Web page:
Bandhs are an Indian disease
Words like bandh (city shutdowns), hartal, (strike by workers) are now in the English dictionary. I am not sure if gherao (surrounding a person in power to make demands) is in the dictionary, but it’s certainly in the wiki. Ordinarily we can be proud of the fact that words from an Indian language have become a part of a global language like English, but in this case, we needn’t be proud because of the nature of the words themselves.
Bandhs and hartals are particularly an Indian disease refusing to become extinct. Why extinct, they seem to be increasing in intensity. I had foolishly imagined that they were on the decline because I see few bandhs happening in Mumbai today, unlike a decade or so ago. The bandh culture is on the wane I told myself, particularly as in 1998 the Supreme court had made bandhs illegal and in 2004 had even punished the BJP and Shiv Sena (political parties) for organizing a bandh in Mumbai to protest the bomb blasts in the city.
Unfortunately the term bandh is being used interchangeably with a hartal or strike. A workers’ strike or any protest should be limited to the organisation or body against whom protestors have a grievance, but a bandh affects all citizens and can last even up to two days at a time. It paralysis normal life, public transport and everyone is forced to remain indoors, causing great loss and inconvenience to the people. People can’t reach hospitals on time and urgent work is interrupted.
The bandh culture is a peculiar hodgepodge of democracy and communism. Communist regimes do not allow such nonsense, but a democracy allows freedom, a freedom misused by the communists to impose on the common people. It is ridiculous that bandhs are actually used to tom-tom a “people’s cause” completely disregarding the fact that it is the common man who suffers as public transport grinds to a halt, establishments close out of fear of violence and people dare not venture out, again due to fear. And ofcourse the country and the state loses out in a big way…money and prestige as well. As for the long-term effects, very damaging indeed.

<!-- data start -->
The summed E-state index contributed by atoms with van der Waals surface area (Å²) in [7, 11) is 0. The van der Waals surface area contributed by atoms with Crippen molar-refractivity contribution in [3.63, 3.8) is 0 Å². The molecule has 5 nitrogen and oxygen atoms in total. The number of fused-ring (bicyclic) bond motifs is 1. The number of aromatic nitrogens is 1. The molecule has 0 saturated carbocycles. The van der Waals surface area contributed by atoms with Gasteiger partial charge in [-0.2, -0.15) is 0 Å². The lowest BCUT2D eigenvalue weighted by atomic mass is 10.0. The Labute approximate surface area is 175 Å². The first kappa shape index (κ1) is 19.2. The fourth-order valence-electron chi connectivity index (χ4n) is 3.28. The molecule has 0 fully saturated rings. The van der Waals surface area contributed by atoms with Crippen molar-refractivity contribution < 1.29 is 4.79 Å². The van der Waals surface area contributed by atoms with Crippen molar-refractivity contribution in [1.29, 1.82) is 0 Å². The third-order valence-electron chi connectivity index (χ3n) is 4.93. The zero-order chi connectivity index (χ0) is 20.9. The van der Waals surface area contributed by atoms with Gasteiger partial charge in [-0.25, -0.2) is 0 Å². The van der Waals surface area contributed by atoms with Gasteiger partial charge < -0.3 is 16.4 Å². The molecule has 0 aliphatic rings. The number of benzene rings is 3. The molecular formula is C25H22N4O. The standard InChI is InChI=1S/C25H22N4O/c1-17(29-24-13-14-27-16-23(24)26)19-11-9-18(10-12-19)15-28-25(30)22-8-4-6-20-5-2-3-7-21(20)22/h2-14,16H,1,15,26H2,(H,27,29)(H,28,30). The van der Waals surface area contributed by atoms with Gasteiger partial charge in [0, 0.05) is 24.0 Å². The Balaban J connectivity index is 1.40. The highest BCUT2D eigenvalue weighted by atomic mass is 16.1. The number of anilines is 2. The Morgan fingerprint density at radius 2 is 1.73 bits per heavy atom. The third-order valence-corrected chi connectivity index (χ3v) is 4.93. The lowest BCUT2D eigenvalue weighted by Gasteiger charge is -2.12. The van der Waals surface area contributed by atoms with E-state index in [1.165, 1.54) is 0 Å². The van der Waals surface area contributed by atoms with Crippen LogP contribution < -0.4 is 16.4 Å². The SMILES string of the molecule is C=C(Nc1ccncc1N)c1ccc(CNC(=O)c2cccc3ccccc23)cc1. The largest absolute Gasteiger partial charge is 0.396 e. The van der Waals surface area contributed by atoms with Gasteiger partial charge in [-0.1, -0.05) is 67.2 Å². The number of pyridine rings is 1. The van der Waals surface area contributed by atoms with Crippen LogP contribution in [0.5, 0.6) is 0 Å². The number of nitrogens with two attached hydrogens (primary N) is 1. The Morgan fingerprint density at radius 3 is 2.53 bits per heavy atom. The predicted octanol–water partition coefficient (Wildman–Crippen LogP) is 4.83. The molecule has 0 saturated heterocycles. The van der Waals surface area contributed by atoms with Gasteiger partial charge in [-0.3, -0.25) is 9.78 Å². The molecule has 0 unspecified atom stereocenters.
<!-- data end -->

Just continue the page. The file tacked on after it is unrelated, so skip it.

Not that political parties care. They don’t even care that bandhs are illegal. The Supreme court has intervened however, in the recent past. A state bandh was declared in Tamil Nadu and the court rapped the DMK on the knuckles for supporting it.
The silver lining
However, people in power are speaking out. It was refreshing to hear the West Bengal Chief Minister (Buddhadeb Bhattacharjee) talk against bandhs and strikes. He said:
As the party calls for a bandh, which is of no use to us or the country, I keep mum. I won’t keep mum any more.
Other communists have talked about it. A Kerala MP A P Abdullakutty had done so too.
The MP from Kannur, the CPI(M)’s stronghold in Kerala, had said that the bandh as a protest mode had lost its edge and had only alienated people.
Despite knowing that freedom of speech is not valued in the communist cadres, and that any variant opinion, even if it comes from a senior politician, will be squashed, these statements hold a ray of hope for the future.
As for the communist party, it looks like they might force Buddha to eat his words. Not only is no one supporting him, this is what is being said:
He did not mean to say what he said. That is our feeling. He will clarify it soon,” said a senior CPM leader.
(Photograph from Rediff.com)
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